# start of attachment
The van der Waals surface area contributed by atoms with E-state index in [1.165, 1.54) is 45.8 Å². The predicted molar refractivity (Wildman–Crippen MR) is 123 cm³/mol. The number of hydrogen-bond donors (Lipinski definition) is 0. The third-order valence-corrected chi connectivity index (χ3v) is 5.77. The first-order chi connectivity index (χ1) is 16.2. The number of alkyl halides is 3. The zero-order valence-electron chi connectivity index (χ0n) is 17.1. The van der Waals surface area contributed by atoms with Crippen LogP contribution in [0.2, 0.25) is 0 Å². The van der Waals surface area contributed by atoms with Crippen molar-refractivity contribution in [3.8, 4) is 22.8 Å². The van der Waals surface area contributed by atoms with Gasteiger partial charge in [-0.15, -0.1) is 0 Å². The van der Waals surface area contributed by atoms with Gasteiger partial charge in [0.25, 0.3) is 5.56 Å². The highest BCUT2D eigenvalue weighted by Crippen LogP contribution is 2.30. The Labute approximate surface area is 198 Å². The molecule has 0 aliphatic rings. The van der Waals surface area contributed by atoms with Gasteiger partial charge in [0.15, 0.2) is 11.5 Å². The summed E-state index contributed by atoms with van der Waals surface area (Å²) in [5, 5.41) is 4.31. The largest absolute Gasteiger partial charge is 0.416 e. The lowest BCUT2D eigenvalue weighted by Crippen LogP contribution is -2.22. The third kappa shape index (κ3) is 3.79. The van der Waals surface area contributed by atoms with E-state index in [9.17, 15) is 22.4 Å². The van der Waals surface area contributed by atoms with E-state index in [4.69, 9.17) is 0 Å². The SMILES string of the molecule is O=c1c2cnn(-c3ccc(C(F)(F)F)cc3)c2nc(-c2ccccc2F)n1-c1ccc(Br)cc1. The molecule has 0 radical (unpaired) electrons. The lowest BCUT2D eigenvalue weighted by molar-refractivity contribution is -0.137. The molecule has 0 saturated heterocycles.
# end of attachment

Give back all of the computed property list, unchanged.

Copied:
The van der Waals surface area contributed by atoms with E-state index in [1.165, 1.54) is 45.8 Å². The predicted molar refractivity (Wildman–Crippen MR) is 123 cm³/mol. The number of hydrogen-bond donors (Lipinski definition) is 0. The third-order valence-corrected chi connectivity index (χ3v) is 5.77. The first-order chi connectivity index (χ1) is 16.2. The number of alkyl halides is 3. The zero-order valence-electron chi connectivity index (χ0n) is 17.1. The van der Waals surface area contributed by atoms with Crippen LogP contribution in [0.2, 0.25) is 0 Å². The van der Waals surface area contributed by atoms with Crippen molar-refractivity contribution in [3.8, 4) is 22.8 Å². The van der Waals surface area contributed by atoms with Gasteiger partial charge in [-0.15, -0.1) is 0 Å². The van der Waals surface area contributed by atoms with Gasteiger partial charge in [0.25, 0.3) is 5.56 Å². The highest BCUT2D eigenvalue weighted by Crippen LogP contribution is 2.30. The Labute approximate surface area is 198 Å². The molecule has 0 aliphatic rings. The van der Waals surface area contributed by atoms with Gasteiger partial charge in [0.15, 0.2) is 11.5 Å². The summed E-state index contributed by atoms with van der Waals surface area (Å²) in [5, 5.41) is 4.31. The largest absolute Gasteiger partial charge is 0.416 e. The lowest BCUT2D eigenvalue weighted by Crippen LogP contribution is -2.22. The third kappa shape index (κ3) is 3.79. The van der Waals surface area contributed by atoms with E-state index in [9.17, 15) is 22.4 Å². The van der Waals surface area contributed by atoms with E-state index in [4.69, 9.17) is 0 Å². The SMILES string of the molecule is O=c1c2cnn(-c3ccc(C(F)(F)F)cc3)c2nc(-c2ccccc2F)n1-c1ccc(Br)cc1. The molecule has 0 radical (unpaired) electrons. The lowest BCUT2D eigenvalue weighted by molar-refractivity contribution is -0.137. The molecule has 0 saturated heterocycles.